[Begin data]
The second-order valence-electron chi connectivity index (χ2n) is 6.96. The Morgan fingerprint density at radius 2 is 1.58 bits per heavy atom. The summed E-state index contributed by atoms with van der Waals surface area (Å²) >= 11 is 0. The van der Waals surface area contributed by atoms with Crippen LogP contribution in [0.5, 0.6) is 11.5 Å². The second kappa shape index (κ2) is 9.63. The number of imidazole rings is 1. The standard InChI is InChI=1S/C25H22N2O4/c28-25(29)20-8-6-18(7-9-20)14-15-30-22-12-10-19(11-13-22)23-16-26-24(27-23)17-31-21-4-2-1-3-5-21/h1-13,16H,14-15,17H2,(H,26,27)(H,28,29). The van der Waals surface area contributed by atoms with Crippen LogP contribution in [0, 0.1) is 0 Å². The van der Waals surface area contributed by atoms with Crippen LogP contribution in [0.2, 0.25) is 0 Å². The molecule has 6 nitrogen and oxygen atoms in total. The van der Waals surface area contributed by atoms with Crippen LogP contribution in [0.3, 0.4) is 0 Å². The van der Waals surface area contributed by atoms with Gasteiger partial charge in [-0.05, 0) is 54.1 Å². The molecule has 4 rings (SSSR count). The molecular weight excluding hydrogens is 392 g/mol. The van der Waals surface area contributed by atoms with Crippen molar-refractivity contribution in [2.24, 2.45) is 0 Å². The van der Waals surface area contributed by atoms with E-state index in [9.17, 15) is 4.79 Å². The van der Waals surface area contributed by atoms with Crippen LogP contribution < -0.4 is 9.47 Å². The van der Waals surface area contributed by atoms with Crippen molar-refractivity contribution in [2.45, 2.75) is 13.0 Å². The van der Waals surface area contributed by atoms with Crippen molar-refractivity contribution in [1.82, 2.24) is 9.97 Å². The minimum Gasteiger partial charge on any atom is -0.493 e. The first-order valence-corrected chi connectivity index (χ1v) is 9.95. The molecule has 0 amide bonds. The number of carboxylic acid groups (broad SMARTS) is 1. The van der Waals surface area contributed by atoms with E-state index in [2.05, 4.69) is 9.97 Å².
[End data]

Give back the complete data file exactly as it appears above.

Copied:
The second-order valence-electron chi connectivity index (χ2n) is 6.96. The Morgan fingerprint density at radius 2 is 1.58 bits per heavy atom. The summed E-state index contributed by atoms with van der Waals surface area (Å²) >= 11 is 0. The van der Waals surface area contributed by atoms with Crippen LogP contribution in [0.5, 0.6) is 11.5 Å². The second kappa shape index (κ2) is 9.63. The number of imidazole rings is 1. The standard InChI is InChI=1S/C25H22N2O4/c28-25(29)20-8-6-18(7-9-20)14-15-30-22-12-10-19(11-13-22)23-16-26-24(27-23)17-31-21-4-2-1-3-5-21/h1-13,16H,14-15,17H2,(H,26,27)(H,28,29). The van der Waals surface area contributed by atoms with Crippen LogP contribution in [0, 0.1) is 0 Å². The van der Waals surface area contributed by atoms with Crippen LogP contribution in [0.2, 0.25) is 0 Å². The molecule has 6 nitrogen and oxygen atoms in total. The van der Waals surface area contributed by atoms with Crippen LogP contribution in [0.3, 0.4) is 0 Å². The van der Waals surface area contributed by atoms with Gasteiger partial charge in [-0.05, 0) is 54.1 Å². The molecule has 4 rings (SSSR count). The molecular weight excluding hydrogens is 392 g/mol. The van der Waals surface area contributed by atoms with Crippen molar-refractivity contribution in [2.24, 2.45) is 0 Å². The van der Waals surface area contributed by atoms with E-state index in [9.17, 15) is 4.79 Å². The van der Waals surface area contributed by atoms with Crippen LogP contribution < -0.4 is 9.47 Å². The van der Waals surface area contributed by atoms with Crippen molar-refractivity contribution in [2.45, 2.75) is 13.0 Å². The van der Waals surface area contributed by atoms with Crippen molar-refractivity contribution in [1.82, 2.24) is 9.97 Å². The minimum Gasteiger partial charge on any atom is -0.493 e. The first-order valence-corrected chi connectivity index (χ1v) is 9.95. The molecule has 0 amide bonds. The number of carboxylic acid groups (broad SMARTS) is 1. The van der Waals surface area contributed by atoms with E-state index in [2.05, 4.69) is 9.97 Å².